Special Episodes, What's Up in Dramaland?

65. Representation in Dramaland: Race and Identity

This is Part 1 of a special edition of What’s Up in Dramaland where we discuss why representation matters, and cover depictions of race and identity specifically. We called for your input, you responded spectacularly! (See the bottom of this post for a link to everyone’s comments.) We’re really excited to bring you this two-part series, which continues in our tradition of doing special episodes on topical issues, but also provided us with an opportunity to dive deep into things that are always on our mind, but which we don’t necessarily have the time to cover in-depth in our usual format. (Update: Find Part 2 here!) This topic is unfortunately ongoing, but fortunately always evolving, so of course there’s still much more that can be said, even though we talked ourselves hoarse! But we hope it provides a good starting point for more conversations, with our listeners and in the fandom.

In our extended show notes below, you can find links to the articles we reference in the episode, quotes we didn’t have time to read out, and additional points from us that we forgot to mention during the recording. (We definitely all thought of super smart things we neglected to mention at 2 the next morning.) Let us know what you think, what we missed, and what you wish we’d talked more about!


Part 1: Race representation

00:01:32 Introduction
00:05:45 Why does representation matter?
00:28:05 History of blackface in Korea, and the history of American imperialism
00:39:32 Marcia’s voice note: Man to Man, Father I’ll Take Care of You, Backstreet Rookie, and how we deal with bad rep as members of marginalised groups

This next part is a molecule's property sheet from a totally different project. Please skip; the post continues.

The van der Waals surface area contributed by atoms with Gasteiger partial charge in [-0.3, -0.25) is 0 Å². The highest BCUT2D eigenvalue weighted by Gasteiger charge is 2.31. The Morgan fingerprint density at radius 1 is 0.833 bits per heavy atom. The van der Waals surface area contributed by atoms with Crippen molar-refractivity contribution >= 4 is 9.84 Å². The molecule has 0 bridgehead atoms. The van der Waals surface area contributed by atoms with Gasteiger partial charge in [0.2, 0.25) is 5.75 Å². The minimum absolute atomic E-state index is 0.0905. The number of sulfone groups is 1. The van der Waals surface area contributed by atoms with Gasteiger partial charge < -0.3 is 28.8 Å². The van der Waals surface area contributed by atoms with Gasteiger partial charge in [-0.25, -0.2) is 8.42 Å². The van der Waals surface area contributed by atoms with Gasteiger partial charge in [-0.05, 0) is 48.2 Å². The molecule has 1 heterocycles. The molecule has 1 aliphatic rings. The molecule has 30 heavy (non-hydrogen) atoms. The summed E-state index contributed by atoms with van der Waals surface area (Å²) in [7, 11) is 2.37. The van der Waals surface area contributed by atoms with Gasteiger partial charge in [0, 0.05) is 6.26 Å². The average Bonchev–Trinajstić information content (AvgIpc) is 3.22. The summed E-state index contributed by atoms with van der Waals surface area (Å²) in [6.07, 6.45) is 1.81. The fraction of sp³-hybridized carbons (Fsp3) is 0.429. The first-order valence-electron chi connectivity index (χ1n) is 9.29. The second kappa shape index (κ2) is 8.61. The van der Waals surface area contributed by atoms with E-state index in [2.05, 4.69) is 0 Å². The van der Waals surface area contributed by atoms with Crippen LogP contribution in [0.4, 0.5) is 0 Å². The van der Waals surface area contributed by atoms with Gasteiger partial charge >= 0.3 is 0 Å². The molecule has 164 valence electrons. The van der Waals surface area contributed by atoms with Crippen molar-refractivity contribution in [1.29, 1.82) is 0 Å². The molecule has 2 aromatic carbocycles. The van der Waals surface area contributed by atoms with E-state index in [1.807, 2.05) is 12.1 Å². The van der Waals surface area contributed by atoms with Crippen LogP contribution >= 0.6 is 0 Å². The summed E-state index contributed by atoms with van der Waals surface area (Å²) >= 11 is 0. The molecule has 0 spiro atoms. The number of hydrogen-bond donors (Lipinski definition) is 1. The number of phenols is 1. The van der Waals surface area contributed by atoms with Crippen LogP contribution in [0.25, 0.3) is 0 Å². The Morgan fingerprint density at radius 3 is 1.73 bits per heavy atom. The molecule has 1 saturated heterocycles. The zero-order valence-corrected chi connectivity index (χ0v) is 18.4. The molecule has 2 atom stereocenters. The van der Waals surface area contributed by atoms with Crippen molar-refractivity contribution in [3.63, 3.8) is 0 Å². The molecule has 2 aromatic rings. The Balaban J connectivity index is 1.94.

01:03:55 Indian representation: Strong Woman Do Bong-soon’s fake yogi; Park Hae-jin in Kkondae Intern; Axone as good rep of Indians from NE states
01:17:53 How white people are represented in K-drama and English as a marker of social status (Dramas: Search WWW; CLOY; A moment At Eighteen)
01:24:33 Itaewon Class and Chris Lyon

Part 2: LGBTQ+ representation

01:30:34 Itaewon Class and trans rep
01:35:12 Graceful Family, Strong Woman Do Bong-soon, and trans villainy
01:40:11 Personal Taste, “gayface”
01:43:23 Accessing private spaces and gender-bending dramas
01:46:12 Coffee Prince and “gay for you”
01:51:29 Secret Boutique
01:54:28 My Unfamiliar Family
01:57:28 Reply 1997
01:59:08 Her Private Life and obligatory tragedy
02:03:34 Where Your Eyes Linger
02:04:42 Her Private Life, again HELLO RYAN GOLD
02:06:29 Conclusion

Extended Show Notes

Past episodes we mention in the episode in which we covered:

Race in K-drama

  • Before we begin: South Korea’s current domestic demographic shift, and the concurrent (and in some ways related) international shift in focus for its entertainment media. Demographic stats.
  • There is currently no anti-discrimination law in SK.

Blackface and anti-Black racism

  • An article on the history of blackface, and an overview by the Code Switch podcast, which also includes Mickey Mouse’s roots in blackface
  • The history of blackface in Korea, written by an expat after a blackface scandal in 2012 (there have been a bunch since)
  • Hari Kondabolu’s documentary on The Simpsons’ decades of brownface, The Problem with Apu
  • Korean anti-blackness in the context of American imperialism, from Nadia Y. Kim’s “The United States Arrives: Racialization and Racism in Post-1945 South Korea,” in Race and Racism in Modern East Asia: Interactions, Nationalism, Gender and Lineage, edited by Rotem Kowner, and Walter Demel. This is an academic text not easily accessible online, so I pulled some quotes/summarized some of her points:
    • “In the context of US military power… The American Forces Korea Network… has transmitted the channel’s American movies, soap operas, professional sports and prime-time programs throughout Seoul and other regional bases since the very beginning… many South Koreans have remarked that those who wish to learn English or who simply adore American culture tend to be regular watchers of AFN Korea”. (Bong Joon-ho credits it for his love affair with Hollywood starting in childhood; South Korea has historically been the largest market for Hollywood outside North America.)
    • Kim argues that Korea’s historical domination by China, Japan and eventually the US means that there is an internalized acceptance of a racial hierarchy with whites at the top, Asians in the middle and Black people at the bottom; the arrival of white and Black occupying soldiers further hardened the sense of Korean ethno-nationalism that had its roots in being racialized by the Japanese.